In this series, Fiction, Poetry and Experimental Forms Editor, Lauren, introduces a new range of writing exercises and tips using the vastly different landscapes we find ourselves in as rural Australians, and the ways we relate to these landscapes as women. In Part One of this series, Lauren explores seasonality and the ways that an intimate knowledge of the how the seasons manifest in the landscapes we belong to can not only improve our writing, but be vital for our understanding of the impacts of climate change, and hopefully inspire us to take action for change.
Autumn Tamed, April 2020
Lemon and orange skins cling to green and the remnants of a summer drag on, staving off fruiting frosts. Foliage stems snake upwards breaking manicured canopies, luxuriating in the last rays of warmth in April days. Before, from the pale layers of autumn skies, sunset descends as a softening –
leafy silhouettes, blurred edges, a pink blush behind a drifting clouds; a quiet slip into autumn’s evening cool.
Autumn is my very favourite time of year. It has been since I was a small child, because autumn didn’t just mean browning leaves, it was also such a festive time in my memory; my cousins from Sydney would come to visit for Easter every year, there was a multi-cultural street festival with food and traditional dancing from around the world, the town would be busy with interesting foreign backpackers working to harvest grapes and keep the wine industry afloat, my grandparents’ orchard would be overflowing with ripe Golden Queen peaches that we would climb leafy trees to pick and dozens of hot air balloons would launch from the oval near my house at dawn, waking me with the loud spurt of gas needed to inflate the striped patchwork globes.
It’s also my favourite time of year to be in nature, and I feel particularly drawn to the gradual changes that this season represents: a growing blush, a curling leaf, a later sunrise. In my part of the world, the Riverina, there are very distinct autumnal patterns that inspire me as a writer, and more specifically as a poet. But the changing seasons give us such a great opportunities to refine our observational and descriptive skills, noticing subtleties in our environment and representing these in a way that has thematic significance.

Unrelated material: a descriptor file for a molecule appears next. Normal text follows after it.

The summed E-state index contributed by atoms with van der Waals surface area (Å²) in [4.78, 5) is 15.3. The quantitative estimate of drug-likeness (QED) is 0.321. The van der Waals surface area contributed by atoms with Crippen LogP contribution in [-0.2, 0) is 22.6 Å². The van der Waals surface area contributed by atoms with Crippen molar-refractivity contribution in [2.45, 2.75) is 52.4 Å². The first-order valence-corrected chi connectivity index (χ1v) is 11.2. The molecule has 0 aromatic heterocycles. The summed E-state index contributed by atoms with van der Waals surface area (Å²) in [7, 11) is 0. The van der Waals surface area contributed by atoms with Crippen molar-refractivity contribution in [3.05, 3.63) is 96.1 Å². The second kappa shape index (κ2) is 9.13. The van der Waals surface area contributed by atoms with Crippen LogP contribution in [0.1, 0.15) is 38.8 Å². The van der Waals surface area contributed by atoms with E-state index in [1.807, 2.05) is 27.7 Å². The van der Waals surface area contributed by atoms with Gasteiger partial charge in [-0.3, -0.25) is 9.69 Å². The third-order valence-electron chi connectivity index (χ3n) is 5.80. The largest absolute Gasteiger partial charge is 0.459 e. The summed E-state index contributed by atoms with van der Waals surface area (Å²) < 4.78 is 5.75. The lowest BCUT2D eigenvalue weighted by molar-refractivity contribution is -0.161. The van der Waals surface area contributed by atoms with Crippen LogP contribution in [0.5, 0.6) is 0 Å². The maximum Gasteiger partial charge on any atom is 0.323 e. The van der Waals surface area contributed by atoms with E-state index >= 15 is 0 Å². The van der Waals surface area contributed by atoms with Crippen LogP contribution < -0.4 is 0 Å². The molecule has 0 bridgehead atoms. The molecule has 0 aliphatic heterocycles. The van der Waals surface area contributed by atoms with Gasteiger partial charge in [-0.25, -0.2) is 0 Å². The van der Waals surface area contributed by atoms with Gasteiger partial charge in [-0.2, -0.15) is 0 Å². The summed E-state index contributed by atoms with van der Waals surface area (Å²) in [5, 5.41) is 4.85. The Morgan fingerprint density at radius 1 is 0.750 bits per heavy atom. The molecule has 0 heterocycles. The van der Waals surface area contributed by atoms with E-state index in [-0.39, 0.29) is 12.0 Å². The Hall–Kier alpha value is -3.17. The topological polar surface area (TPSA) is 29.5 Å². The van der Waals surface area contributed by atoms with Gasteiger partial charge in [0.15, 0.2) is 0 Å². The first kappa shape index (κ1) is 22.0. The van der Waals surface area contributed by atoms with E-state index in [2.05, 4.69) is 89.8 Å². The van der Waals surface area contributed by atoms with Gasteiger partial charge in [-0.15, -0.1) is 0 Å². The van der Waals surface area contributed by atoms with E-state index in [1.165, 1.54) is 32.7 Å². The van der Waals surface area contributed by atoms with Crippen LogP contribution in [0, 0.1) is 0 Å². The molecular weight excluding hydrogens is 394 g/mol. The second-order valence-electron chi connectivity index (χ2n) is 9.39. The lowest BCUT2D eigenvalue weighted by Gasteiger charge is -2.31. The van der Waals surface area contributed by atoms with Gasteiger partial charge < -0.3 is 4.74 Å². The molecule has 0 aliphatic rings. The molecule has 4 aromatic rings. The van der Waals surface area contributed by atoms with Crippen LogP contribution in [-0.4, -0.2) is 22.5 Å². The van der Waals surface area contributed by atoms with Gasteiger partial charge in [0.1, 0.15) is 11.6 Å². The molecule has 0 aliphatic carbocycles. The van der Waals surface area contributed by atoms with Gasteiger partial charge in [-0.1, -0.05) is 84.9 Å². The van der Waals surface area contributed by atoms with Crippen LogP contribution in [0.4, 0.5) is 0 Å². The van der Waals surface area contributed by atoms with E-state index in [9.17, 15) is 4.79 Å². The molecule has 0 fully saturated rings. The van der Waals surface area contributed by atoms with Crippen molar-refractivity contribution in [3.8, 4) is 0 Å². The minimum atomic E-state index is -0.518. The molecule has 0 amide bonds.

You may find that spring is the most striking season to you, or in your particular landscape. Perhaps it is the definition of the seasons itself that speaks to you, or, in the tropics and by the coast, maybe it’s the relative constancy of the climate. In the case of those who live in many of the landscapes that aren’t captured by the (distinctively European) four seasons, perhaps you notice the perceptive way the Indigenous designation of seasons for your area is particularly fitting and reflects a deep understanding of and respect for the local environment.
Whatever it may be, I challenge you this week to pay closer attention to the way things around you are changing. The exercises below will help you notice what’s happening seasonally now, but they can also be applied to your memory of aspects of seasons you know to be true. If you’re lucky enough to have a vast repository of memories of the “profile” of a season in your local environment, you also have the possibility to craft a larger, very important narrative: What are the changes you’ve noticed in the seasons over the decade or two (or three, or four)? What are we losing as a result of climate change? Often it is the larger impacts of climate change that we focus on, but we also stand to lose the more nuanced aspects of our enjoyment of our landscapes, perhaps later breeding seasons, changed migration, plants that don’t thrive in milder winters.
I’ll be asking you to take your writing outdoors during this series, I recommend that when you’re exploring the outdoors, you take photos of the tiny details as well as the usual landscape shots to inspire your writing.
Exercise 1: Look up
So much of our description in poetry and in the setting detail of narratives is about what’s down at ground level, things we can get close to and inspect.